There is a saying that there are no atheists in fox holes. This may or may not be true but it is certain when a life is on the line people tend to start examining or re-examining spirituality more seriously. In general when people face a serious long term illness or impending death they begin to question God, seek renewal of their faith or at the very least begin to question the priorities in their life. It is here that the rubber meets the road in spirituality. This is when a real spiritual dialogue can open up, or failing that a despair sets in.


This was the case for Job in the Book of Job in the Bible. He was easily able to handle losing all his possessions “Naked I came into the world; naked I will leave it”. However when he lost his health he began to question God. He felt like he was being punished for some sin but he could remember doing anything wrong. Fortunately for Job he opened a dialogue with God and got clear direction along with some of the most beautiful poetry in the Bible.


In the Buddhist tradition there is the story of a mother who brings her dead child to Buddha and asks for him to bring the child back to life. He says she must find a certain spice from a household that has never experienced death. The frantic mother goes from house to house and is always met by a story of some family member who has died, the favorite auntie, the beloved daughter in childbed, the young son and so on. She listens to these stories and her broken heart goes out to these people. She begins to understand the universality of death and suffering and returns to the Buddha no longer centered in her own grief and ready to receive teachings. This young mother successfully navigated the spiritual crisis where the rubber meets the road.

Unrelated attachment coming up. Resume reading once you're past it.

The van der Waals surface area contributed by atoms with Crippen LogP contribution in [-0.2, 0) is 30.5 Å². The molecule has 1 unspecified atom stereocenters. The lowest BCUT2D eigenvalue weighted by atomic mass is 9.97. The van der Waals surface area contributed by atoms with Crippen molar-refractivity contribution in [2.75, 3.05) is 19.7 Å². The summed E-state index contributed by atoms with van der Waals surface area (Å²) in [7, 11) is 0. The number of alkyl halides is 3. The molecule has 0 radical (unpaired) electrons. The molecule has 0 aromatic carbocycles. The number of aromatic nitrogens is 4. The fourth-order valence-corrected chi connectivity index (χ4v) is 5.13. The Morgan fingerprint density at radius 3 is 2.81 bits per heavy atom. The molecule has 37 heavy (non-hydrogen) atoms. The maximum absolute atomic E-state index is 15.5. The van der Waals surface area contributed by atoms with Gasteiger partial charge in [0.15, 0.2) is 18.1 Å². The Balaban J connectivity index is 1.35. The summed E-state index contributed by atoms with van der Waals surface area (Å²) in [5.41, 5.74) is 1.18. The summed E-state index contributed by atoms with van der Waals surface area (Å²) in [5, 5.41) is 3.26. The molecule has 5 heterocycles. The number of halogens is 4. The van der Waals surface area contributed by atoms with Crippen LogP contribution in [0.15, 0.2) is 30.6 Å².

Sooner or later we all must face this same situation in whatever form it presents itself to us. Sometimes we must face it repeatedly and in the end we must face the death of our own body. How can we meet this inevitability with grace? It takes a lot of self -examination and the ability to take one’s self out of the center of one’s life.  To take the first steps toward this goal consider the joy of helping others as a spiritual practice. It can be any sort of help to any sort of person as long as your concern is for them first. It is in this way you are freed from your own nagging thought patterns if only for a moment. See what it feels like!


Another practice is to contemplate your own aging and death. Often this subject is too scary to think about but it’s really necessary to get over that. You will have to face it sooner or later so why not start now?  It can help you face your own death and the death of others with equanimity and the degree of suffering you will experience in all aspects of life will decrease markedly with this practice. In my own life I combined these two practices by caring for the terminally ill, chronically ill and elderly. I can say from personal experience this spiritual practice has brought a freedom from fear and a joy to my life that is irreplaceable.